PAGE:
Welcome to Patience’s story! She was just one year away from being at Pakati Secondary school when I was there, being in Grade 7 at the Primary in 1991. Have a good read, again a tale of when resilience and determination shines through…
“Hi, I am Patience Chinhoyi, now 42, former student at Pakati Primary and Secondary. Please let me tell you a little about myself and my family, but let me begin with my education.
I did my grade 7 at Pakati Primary school in 1991, and attained 4 units. I proceeded to Pakati Secondary school from 1992 to 1995, and I was the Vice Head Girl while I was in Form three. Honestly I think they wanted me to be responsible since I was naughty. I was the most talkative in class but very intelligent. I was made the Head Girl in 1995 when I was in Form Four.
I remember when Miss Chadbon taught geography, and she drew the world map on the wall of our Form 4 block.
She wanted every student to know it without referring to the map. It has been repainted, in 2017.
I am the third of four girls in my family – Nyarai, Fortunate, Patience and Gracious. Our mother is still with us, but sadly our father passed away in 1993, leaving mother to raise us alone. (Fortunate was the only one of the family I taught, in Form 4 in 1989, when she was also Head Girl at Pakati Secondary)
We stayed in Chiremba village which was about 5km away from Pakati. Mr Walker occasionally visited our family during weekends and he would enjoy our culture and our traditional foods. At times he would help carrying out house duties (apparently I helped out watering the garden…).
After completing my O levels I could not proceed to A level due to financial resources. I went to Kushinga Phikelela College, (just off the Harare-Mutare Road, a short way past Marondera) studying for a secretarial course. After completing my studies I was employed at a construction company. At the company we were roofing specialists and at times would do civil works. I was the administrator there. Would do quotations, invoice the work for payment. Business in the construction industry is quite lucrative, but the challenge right now is the inflation rate.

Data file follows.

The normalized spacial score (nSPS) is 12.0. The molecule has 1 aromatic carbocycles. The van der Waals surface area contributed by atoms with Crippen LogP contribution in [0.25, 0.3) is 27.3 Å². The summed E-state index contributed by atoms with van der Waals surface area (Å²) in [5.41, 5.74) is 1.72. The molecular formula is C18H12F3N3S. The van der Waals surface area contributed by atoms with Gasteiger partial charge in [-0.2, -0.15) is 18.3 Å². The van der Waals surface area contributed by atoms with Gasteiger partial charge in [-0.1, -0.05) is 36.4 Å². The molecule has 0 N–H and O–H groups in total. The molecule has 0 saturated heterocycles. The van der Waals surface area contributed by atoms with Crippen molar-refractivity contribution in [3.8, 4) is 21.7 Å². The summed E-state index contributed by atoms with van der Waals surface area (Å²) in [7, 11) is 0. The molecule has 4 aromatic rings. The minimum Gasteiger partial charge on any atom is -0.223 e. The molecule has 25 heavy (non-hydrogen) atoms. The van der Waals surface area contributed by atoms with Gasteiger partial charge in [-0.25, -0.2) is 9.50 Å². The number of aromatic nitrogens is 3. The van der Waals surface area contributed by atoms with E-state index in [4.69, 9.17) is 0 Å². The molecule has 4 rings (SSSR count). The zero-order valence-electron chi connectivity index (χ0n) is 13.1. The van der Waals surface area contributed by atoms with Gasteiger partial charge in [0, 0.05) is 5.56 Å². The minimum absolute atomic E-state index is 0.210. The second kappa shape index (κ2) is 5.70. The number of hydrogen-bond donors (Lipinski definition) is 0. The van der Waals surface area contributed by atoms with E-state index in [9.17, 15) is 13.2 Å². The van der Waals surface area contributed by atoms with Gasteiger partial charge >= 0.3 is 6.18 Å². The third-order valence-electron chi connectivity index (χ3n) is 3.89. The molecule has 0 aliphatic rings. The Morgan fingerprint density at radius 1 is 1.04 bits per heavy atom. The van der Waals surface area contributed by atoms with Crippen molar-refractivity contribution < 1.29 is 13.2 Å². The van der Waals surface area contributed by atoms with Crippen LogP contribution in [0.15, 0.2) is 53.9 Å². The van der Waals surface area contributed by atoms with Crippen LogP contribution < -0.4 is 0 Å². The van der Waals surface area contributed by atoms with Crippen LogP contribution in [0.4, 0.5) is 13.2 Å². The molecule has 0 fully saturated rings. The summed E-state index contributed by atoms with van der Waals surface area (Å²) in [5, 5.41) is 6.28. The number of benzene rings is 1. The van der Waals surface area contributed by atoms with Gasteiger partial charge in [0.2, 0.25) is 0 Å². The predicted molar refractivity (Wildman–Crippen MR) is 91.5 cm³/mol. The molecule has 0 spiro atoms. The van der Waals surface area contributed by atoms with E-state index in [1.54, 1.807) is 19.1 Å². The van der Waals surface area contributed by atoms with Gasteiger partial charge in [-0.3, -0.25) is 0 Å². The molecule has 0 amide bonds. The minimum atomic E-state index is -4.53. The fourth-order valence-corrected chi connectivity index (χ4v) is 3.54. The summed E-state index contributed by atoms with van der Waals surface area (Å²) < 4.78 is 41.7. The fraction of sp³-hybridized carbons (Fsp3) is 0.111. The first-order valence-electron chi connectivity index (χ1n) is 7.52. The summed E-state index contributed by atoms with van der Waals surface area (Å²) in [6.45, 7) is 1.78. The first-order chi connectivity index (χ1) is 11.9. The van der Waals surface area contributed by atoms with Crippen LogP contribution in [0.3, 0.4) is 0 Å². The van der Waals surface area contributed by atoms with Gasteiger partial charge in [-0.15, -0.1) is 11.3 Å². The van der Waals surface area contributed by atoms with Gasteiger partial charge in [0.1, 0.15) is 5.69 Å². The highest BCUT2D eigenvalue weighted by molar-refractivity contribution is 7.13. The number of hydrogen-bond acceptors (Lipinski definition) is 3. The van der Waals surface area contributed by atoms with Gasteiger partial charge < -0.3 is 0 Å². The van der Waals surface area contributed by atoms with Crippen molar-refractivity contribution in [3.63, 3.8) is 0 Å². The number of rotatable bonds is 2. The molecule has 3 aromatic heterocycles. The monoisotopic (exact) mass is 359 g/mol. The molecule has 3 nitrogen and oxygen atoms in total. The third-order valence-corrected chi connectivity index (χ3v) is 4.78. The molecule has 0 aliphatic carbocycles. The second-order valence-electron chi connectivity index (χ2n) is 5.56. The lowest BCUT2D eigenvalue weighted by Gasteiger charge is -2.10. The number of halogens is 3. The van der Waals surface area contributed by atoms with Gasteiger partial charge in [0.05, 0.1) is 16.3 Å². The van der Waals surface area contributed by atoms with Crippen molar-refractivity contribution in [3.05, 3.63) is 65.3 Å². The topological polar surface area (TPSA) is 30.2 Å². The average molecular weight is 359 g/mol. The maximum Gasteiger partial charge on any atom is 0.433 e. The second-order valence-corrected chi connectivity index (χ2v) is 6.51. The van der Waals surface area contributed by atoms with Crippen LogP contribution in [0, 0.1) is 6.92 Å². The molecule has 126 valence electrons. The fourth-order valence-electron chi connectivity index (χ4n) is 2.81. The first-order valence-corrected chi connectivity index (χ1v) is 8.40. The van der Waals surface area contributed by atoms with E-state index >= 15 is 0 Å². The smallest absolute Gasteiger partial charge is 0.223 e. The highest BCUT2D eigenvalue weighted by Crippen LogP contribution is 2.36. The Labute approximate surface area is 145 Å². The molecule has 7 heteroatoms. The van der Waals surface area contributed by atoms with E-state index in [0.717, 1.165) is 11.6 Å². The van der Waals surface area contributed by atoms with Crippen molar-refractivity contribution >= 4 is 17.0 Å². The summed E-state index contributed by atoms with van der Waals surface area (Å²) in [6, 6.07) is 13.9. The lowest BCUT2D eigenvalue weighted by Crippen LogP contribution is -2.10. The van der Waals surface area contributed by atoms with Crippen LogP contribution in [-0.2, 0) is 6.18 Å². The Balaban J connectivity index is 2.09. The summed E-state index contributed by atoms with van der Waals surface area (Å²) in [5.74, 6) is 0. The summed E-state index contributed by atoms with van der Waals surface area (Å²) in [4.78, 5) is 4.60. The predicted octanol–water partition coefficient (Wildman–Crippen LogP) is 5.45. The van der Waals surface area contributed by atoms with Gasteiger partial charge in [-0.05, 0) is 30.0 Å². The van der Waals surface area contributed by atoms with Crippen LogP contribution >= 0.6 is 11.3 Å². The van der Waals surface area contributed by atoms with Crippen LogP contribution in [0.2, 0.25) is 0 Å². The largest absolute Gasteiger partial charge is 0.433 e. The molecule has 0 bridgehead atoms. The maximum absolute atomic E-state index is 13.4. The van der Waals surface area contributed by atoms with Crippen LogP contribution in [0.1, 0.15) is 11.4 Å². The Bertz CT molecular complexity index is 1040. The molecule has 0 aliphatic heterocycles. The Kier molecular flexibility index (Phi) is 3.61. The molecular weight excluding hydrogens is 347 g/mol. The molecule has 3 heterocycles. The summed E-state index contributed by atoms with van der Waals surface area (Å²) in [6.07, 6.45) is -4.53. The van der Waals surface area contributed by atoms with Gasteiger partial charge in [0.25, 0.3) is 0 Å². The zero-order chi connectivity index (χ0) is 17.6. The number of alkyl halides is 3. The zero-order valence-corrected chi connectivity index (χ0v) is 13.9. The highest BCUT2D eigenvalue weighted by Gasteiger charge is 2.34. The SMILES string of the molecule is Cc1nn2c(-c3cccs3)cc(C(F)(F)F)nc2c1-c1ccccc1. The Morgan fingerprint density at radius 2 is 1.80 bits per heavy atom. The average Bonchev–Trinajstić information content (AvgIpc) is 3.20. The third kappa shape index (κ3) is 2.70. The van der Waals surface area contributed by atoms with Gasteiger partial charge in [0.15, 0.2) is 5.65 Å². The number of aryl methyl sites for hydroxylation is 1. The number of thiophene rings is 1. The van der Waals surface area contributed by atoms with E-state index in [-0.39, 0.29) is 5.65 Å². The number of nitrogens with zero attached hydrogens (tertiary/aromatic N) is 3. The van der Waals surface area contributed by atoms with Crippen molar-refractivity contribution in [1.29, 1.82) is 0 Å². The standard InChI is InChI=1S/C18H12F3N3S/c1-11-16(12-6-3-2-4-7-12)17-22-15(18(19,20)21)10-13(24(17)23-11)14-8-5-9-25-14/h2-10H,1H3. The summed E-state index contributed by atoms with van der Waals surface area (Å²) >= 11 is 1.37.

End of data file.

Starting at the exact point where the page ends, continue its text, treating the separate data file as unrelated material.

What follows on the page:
I also furthered my studies with Calvary University for my MBA specialising in Human Resources. The major reason I left employment is trying to establish my own business, though it’s very difficult at present. Still in the formation stage, although already we are producing at a small scale, and looking to expand.
Bags of groundnuts awaiting to be processed into peanut butter, I buy them from many local farmers. This is the current project I am working on since I quit work.
VITAPACK natural and organic smooth peanut. My wish is to expand and start exporting my product across the world.”
For me, these stories from people who have passed through either or both Pakati schools, demonstrate that all things are possible regardless. If students from Pakati – and any other similar rural schools – can succeed in life, go to further study, raise families, set up their own businesses, live and work in their home ares, towns and cities, in Zimbabwe and abroad (I have a story in the pipeline from overseas), then what could they have achieved if they had access to the same facilities as the bigger schools? This is really at the heart of what Friends of Pakati is all about, trying to improve the educational experiences of all Pakati students, and by extension, the community.